In the good old days of long-running team-up books, Marvel Team-Up starred Spider-Man and Marvel Two-In-One starred the Thing. So teaming the two in Avenging Spider-Man’s first annual is a natural. But is the story worthy of the team-up?
Frankie and Spags, two rather dim brothers from Brooklyn, use a metal detector in Central Park. (Is anybody really named Spags? Even in Brooklyn?) As Frankie puts it, “Central Park is where the FF and the Avengers always come to fight invading aliens.” He reasons that some “cool alien stuff” must have been left behind. And he’s right because the brothers dig up a device. When Frankie pushes a button, everyone around them starts acting violently but the brothers are too dim to notice.
It isn’t until they take a taxi, which gets in an accident, that they notice all of the violence around them. (“Wow,” says Frankie, “it’s cousin Darla’s wedding all over again.”) Realizing that they are the only ones unaffected, Frankie and Spags figure out that the “box” they are holding must be causing it. Frankie gets on his phone and calls his friend Beans to set up a meeting with a Brooklyn hood called the Top Dog. (Yes, that’s right. Frank and Beans talk on the phone setting up a meeting with Top, rather than Hot, Dog. I’m not even from Brooklyn and already I’m getting insulted by this.)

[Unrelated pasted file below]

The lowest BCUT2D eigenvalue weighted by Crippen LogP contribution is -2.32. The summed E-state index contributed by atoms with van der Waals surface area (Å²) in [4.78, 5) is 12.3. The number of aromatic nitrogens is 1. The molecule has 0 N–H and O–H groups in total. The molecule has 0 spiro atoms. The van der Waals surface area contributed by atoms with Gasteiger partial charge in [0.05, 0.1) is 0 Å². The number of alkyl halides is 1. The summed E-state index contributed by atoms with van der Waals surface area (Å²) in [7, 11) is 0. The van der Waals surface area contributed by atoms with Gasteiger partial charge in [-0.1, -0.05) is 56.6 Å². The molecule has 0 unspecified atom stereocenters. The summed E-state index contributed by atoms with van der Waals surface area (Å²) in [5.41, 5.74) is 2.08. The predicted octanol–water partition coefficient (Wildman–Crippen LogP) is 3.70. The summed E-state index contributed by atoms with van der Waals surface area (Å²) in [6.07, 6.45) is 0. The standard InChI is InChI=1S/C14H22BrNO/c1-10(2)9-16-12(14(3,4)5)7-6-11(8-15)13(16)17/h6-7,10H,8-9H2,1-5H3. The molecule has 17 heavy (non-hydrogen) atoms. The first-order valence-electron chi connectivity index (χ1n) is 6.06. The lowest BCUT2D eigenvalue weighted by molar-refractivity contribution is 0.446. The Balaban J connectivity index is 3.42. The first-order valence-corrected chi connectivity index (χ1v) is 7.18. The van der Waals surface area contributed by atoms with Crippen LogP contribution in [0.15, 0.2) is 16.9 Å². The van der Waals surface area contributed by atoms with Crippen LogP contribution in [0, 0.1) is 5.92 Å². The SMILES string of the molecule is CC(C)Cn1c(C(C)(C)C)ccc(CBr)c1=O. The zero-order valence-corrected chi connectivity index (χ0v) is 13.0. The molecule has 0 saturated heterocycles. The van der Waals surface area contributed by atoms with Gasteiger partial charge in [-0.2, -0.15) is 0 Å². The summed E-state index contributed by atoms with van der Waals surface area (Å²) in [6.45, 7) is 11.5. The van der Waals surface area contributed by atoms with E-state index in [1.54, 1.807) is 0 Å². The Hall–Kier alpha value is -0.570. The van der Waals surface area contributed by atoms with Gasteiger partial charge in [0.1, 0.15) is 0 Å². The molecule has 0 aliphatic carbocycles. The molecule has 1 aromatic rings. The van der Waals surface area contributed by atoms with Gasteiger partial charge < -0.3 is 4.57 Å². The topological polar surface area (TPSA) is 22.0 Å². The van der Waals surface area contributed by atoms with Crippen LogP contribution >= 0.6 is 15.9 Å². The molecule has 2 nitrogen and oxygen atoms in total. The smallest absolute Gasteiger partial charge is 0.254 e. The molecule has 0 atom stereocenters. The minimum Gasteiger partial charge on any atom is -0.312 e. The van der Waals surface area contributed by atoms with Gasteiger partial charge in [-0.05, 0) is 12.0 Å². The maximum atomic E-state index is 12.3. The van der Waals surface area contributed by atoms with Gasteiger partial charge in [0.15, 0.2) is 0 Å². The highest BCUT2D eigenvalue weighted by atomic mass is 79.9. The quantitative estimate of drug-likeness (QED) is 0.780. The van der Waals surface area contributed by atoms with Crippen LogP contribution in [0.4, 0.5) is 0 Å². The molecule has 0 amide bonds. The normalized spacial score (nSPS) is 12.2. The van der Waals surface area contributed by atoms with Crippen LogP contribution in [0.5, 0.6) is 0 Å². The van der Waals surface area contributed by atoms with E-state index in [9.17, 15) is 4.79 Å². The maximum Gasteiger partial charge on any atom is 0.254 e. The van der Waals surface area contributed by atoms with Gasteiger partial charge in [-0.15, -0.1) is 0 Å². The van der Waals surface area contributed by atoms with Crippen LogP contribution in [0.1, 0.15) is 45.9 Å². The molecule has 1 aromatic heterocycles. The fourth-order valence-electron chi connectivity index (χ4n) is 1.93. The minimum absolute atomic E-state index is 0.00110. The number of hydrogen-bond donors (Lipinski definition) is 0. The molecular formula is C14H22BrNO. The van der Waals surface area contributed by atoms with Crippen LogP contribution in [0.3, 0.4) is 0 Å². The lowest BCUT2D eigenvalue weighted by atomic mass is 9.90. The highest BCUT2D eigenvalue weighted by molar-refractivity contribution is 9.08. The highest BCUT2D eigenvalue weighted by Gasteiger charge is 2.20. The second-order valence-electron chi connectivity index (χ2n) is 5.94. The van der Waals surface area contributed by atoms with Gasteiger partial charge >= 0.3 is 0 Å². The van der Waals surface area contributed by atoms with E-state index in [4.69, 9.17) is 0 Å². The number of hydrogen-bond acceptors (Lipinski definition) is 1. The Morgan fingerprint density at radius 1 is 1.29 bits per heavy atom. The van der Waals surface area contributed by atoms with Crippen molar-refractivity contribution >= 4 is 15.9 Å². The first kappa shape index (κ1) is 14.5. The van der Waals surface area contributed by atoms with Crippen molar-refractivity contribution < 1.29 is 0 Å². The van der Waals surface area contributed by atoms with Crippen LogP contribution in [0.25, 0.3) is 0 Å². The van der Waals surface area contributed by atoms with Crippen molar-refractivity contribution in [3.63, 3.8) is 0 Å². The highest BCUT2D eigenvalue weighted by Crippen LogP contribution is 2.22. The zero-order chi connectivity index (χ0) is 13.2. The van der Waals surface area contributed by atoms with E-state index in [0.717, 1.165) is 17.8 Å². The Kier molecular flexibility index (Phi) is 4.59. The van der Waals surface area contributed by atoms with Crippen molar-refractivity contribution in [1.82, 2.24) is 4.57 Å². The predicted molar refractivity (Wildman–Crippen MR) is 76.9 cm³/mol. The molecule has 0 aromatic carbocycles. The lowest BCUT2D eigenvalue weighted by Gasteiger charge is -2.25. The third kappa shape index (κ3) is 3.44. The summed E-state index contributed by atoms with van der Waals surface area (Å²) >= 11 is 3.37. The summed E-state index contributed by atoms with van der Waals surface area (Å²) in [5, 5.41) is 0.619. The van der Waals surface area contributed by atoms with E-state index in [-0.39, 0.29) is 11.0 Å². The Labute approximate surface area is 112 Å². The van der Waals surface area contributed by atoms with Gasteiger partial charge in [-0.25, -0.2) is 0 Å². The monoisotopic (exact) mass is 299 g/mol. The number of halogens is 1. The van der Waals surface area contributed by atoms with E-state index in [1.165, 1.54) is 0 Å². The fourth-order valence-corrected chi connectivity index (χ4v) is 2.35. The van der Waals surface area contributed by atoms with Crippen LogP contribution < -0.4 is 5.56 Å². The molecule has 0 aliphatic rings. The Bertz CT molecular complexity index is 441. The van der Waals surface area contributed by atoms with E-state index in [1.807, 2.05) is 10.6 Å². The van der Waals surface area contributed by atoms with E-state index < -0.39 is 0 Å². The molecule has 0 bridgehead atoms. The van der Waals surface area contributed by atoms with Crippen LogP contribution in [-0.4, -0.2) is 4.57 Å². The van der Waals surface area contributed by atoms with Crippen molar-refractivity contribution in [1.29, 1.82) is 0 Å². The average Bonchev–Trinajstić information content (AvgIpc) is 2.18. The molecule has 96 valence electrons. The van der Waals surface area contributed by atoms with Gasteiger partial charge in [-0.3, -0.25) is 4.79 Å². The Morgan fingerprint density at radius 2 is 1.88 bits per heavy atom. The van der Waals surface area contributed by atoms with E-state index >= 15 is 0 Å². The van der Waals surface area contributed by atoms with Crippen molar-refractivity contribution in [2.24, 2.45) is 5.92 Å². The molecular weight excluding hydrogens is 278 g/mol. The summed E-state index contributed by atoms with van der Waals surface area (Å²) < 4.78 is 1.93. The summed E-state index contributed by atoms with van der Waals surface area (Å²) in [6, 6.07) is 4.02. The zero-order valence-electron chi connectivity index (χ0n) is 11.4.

Spidey is also in the area and he does his best to break up the fights. (Spidey does not seem affected himself. Why? I don’t know.) He webs up a bunch of pedestrians then notices Frankie and Spags driving off, having stolen a cab. “When you’ve been in this game as long as I have, you can usually recognize a getaway car,” he says and attaches himself to the cab. But he is knocked off his perch by the Ever-Lovin’ Blue-Eyed Thing who definitely is affected and screams at Spidey, “You owe me thirty bucks from our last poker game, ya cheatin’ wall-crawlin’ bum!” They fight for a page until interrupted by Franklin Richards and his always-annoying sister Val, both souped up with rage. Val annoyingly tells Spidey, “Leave Uncle Ben alone! He’s plainly having the inherent aggressive tendencies enhanced by some form of nefarious artificial external energy field! We need to find the projector of said field and deactivate it before people get badly hurt! That said, touch my Uncle again and we’ll rip your freaking head off!” Sigh.